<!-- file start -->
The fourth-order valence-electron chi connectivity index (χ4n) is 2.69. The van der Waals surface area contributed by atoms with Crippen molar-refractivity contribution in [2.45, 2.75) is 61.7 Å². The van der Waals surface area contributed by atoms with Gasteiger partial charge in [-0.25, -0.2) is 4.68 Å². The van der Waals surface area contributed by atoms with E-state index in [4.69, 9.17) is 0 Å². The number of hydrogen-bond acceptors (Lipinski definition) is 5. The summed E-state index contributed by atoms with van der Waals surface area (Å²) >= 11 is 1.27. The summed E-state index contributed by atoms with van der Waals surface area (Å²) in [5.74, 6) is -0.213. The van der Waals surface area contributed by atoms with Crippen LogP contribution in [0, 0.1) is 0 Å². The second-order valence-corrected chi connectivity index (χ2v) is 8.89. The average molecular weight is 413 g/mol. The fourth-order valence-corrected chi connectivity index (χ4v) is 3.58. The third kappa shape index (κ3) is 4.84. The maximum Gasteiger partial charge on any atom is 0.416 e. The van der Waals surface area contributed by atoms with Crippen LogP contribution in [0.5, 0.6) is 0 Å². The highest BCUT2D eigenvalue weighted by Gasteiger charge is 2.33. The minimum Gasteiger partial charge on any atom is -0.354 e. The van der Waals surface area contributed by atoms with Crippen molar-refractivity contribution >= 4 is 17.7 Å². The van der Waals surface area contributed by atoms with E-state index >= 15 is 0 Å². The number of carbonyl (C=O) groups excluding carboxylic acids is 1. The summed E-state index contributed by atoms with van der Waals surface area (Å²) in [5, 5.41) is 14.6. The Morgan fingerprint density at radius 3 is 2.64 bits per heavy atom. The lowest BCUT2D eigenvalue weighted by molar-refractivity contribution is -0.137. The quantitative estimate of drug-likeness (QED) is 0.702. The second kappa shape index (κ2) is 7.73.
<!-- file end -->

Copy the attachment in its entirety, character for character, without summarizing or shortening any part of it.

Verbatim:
The fourth-order valence-electron chi connectivity index (χ4n) is 2.69. The van der Waals surface area contributed by atoms with Crippen molar-refractivity contribution in [2.45, 2.75) is 61.7 Å². The van der Waals surface area contributed by atoms with Gasteiger partial charge in [-0.25, -0.2) is 4.68 Å². The van der Waals surface area contributed by atoms with E-state index in [4.69, 9.17) is 0 Å². The number of hydrogen-bond acceptors (Lipinski definition) is 5. The summed E-state index contributed by atoms with van der Waals surface area (Å²) >= 11 is 1.27. The summed E-state index contributed by atoms with van der Waals surface area (Å²) in [5.74, 6) is -0.213. The van der Waals surface area contributed by atoms with Crippen LogP contribution in [0, 0.1) is 0 Å². The second-order valence-corrected chi connectivity index (χ2v) is 8.89. The average molecular weight is 413 g/mol. The fourth-order valence-corrected chi connectivity index (χ4v) is 3.58. The third kappa shape index (κ3) is 4.84. The maximum Gasteiger partial charge on any atom is 0.416 e. The van der Waals surface area contributed by atoms with Crippen LogP contribution in [0.5, 0.6) is 0 Å². The highest BCUT2D eigenvalue weighted by Gasteiger charge is 2.33. The minimum Gasteiger partial charge on any atom is -0.354 e. The van der Waals surface area contributed by atoms with Crippen molar-refractivity contribution >= 4 is 17.7 Å². The van der Waals surface area contributed by atoms with E-state index >= 15 is 0 Å². The number of carbonyl (C=O) groups excluding carboxylic acids is 1. The summed E-state index contributed by atoms with van der Waals surface area (Å²) in [5, 5.41) is 14.6. The Morgan fingerprint density at radius 3 is 2.64 bits per heavy atom. The lowest BCUT2D eigenvalue weighted by molar-refractivity contribution is -0.137. The quantitative estimate of drug-likeness (QED) is 0.702. The second kappa shape index (κ2) is 7.73.